The Tsilhqot’in National Government (TNG), along with ?Esdilagh First Nation (Alexandria), have chosen not to sign an Economic Community Development Agreement (ECDA) with the province of British Columbia for the Gibraltar Mine, states a press release from the TNG Aug. 19.
Gibraltar Mine is located less than one kilometre from ?Esdilagh (Alexandria) reserve which is one of six First Nation communities making up the Tsilhqot’in Nation, the report states.
TNG calls on the province to immediately engage at the highest levels in good faith to re-think the current template mine agreements that the province presents as “take it or leave it” deals to First Nations.
“In light of the recent Mount Polley Mine disaster and the announcement of an independent review of the province’s tailings ponds, we call on the province to engage us to participate in the review of the Gibraltar Mine,” ?Esdilah Chief Bernie Mack said in the statement.
He said that having a meaningful review of these implications is an important step to re-starting an ECDA negotiation.
“In a post Title environment, the province and Canada need to increase environmental diligence — and this can be done through a mining reform which we as a Nation have been calling on for years. Economic reform, recognizing First Nations beneficial interests to land development, must also occur,” Mack said.
The statement calls for the province to fundamentally change its approach to engagement and benefit-sharing with First Nations on major projects.
In the wake of the Tsilhqot’in title decision and the recent Mount Polley Mine disaster, the provincial status quo for revenue sharing agreements with First Nations is not acceptable, the statement says.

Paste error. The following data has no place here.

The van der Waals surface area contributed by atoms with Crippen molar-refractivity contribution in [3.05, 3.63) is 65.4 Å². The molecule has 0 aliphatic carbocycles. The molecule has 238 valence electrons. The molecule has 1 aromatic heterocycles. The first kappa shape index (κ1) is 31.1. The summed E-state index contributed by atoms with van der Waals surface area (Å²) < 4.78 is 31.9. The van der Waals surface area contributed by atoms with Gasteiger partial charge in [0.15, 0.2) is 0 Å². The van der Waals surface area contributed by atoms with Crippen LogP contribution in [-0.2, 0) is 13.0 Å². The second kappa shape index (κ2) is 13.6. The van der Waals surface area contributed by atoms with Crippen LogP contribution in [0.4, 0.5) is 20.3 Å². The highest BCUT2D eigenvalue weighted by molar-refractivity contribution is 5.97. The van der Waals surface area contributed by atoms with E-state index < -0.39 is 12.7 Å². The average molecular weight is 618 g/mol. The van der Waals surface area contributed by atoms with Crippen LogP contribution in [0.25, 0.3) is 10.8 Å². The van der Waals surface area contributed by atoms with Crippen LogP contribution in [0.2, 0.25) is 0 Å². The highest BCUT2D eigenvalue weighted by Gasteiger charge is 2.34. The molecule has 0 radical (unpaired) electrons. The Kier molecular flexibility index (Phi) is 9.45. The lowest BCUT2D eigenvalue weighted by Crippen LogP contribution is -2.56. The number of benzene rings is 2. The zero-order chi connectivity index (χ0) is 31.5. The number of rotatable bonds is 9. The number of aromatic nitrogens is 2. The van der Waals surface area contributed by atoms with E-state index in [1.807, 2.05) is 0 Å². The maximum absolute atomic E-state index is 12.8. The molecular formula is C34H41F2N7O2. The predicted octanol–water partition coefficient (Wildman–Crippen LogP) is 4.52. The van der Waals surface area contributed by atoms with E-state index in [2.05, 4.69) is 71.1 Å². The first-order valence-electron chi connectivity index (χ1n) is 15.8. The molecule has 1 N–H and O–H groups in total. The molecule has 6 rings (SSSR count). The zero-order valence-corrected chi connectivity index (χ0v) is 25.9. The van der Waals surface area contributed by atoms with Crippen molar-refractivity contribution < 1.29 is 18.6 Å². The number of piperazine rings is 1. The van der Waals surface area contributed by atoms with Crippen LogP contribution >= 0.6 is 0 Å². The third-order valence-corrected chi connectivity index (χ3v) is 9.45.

“This comes down to respect,” said TNG Tribal Chair Chief Joe Alphonse. “Negotiating with take-it-or-leave-it offers is inconsistent with the direction from the Supreme Court in our title ruling, and offering an agreement without telling us the funding levels is a slap in the face. First Nations deal with crippling levels of poverty on our reserves. We are not critical at all of other First Nations that have signed ECDAs — we understand the urgent need for economic benefits, even on the insulting terms set down by the province. But the status quo has been shattered.
“We are not asking for handouts, we are calling for real partnerships. We are calling on the province to sit down with us and work out a new, positive approach to engagement, environmental protection, security levels and benefit-sharing for the Gibraltar Mine.” Gibraltar representatives were not available for comment at press time Thursday.